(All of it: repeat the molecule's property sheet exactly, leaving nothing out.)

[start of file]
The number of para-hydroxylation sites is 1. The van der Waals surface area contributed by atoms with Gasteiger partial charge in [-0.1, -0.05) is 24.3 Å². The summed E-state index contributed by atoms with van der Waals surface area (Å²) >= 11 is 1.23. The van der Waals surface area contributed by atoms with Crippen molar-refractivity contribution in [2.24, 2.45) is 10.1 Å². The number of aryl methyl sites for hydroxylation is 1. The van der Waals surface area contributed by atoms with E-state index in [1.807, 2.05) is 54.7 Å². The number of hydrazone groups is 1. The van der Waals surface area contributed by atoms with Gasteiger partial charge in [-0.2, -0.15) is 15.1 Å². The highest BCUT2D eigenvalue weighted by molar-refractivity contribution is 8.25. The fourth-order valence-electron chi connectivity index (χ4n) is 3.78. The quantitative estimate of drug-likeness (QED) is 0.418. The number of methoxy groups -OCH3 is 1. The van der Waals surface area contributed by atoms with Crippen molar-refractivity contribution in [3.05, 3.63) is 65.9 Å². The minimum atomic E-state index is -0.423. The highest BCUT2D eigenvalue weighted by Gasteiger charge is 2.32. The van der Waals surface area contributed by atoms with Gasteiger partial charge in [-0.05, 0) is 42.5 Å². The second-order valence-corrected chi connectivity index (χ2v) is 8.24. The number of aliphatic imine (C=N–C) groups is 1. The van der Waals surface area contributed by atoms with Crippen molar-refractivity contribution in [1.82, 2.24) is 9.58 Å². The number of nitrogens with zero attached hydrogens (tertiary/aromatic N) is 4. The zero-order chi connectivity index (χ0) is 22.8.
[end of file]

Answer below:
The number of para-hydroxylation sites is 1. The van der Waals surface area contributed by atoms with Gasteiger partial charge in [-0.1, -0.05) is 24.3 Å². The summed E-state index contributed by atoms with van der Waals surface area (Å²) >= 11 is 1.23. The van der Waals surface area contributed by atoms with Crippen molar-refractivity contribution in [2.24, 2.45) is 10.1 Å². The number of aryl methyl sites for hydroxylation is 1. The van der Waals surface area contributed by atoms with E-state index in [1.807, 2.05) is 54.7 Å². The number of hydrazone groups is 1. The van der Waals surface area contributed by atoms with Gasteiger partial charge in [-0.2, -0.15) is 15.1 Å². The highest BCUT2D eigenvalue weighted by molar-refractivity contribution is 8.25. The fourth-order valence-electron chi connectivity index (χ4n) is 3.78. The quantitative estimate of drug-likeness (QED) is 0.418. The number of methoxy groups -OCH3 is 1. The van der Waals surface area contributed by atoms with Crippen molar-refractivity contribution in [3.05, 3.63) is 65.9 Å². The minimum atomic E-state index is -0.423. The highest BCUT2D eigenvalue weighted by Gasteiger charge is 2.32. The van der Waals surface area contributed by atoms with Gasteiger partial charge in [-0.05, 0) is 42.5 Å². The second-order valence-corrected chi connectivity index (χ2v) is 8.24. The number of aliphatic imine (C=N–C) groups is 1. The van der Waals surface area contributed by atoms with Crippen molar-refractivity contribution in [1.82, 2.24) is 9.58 Å². The number of nitrogens with zero attached hydrogens (tertiary/aromatic N) is 4. The zero-order chi connectivity index (χ0) is 22.8.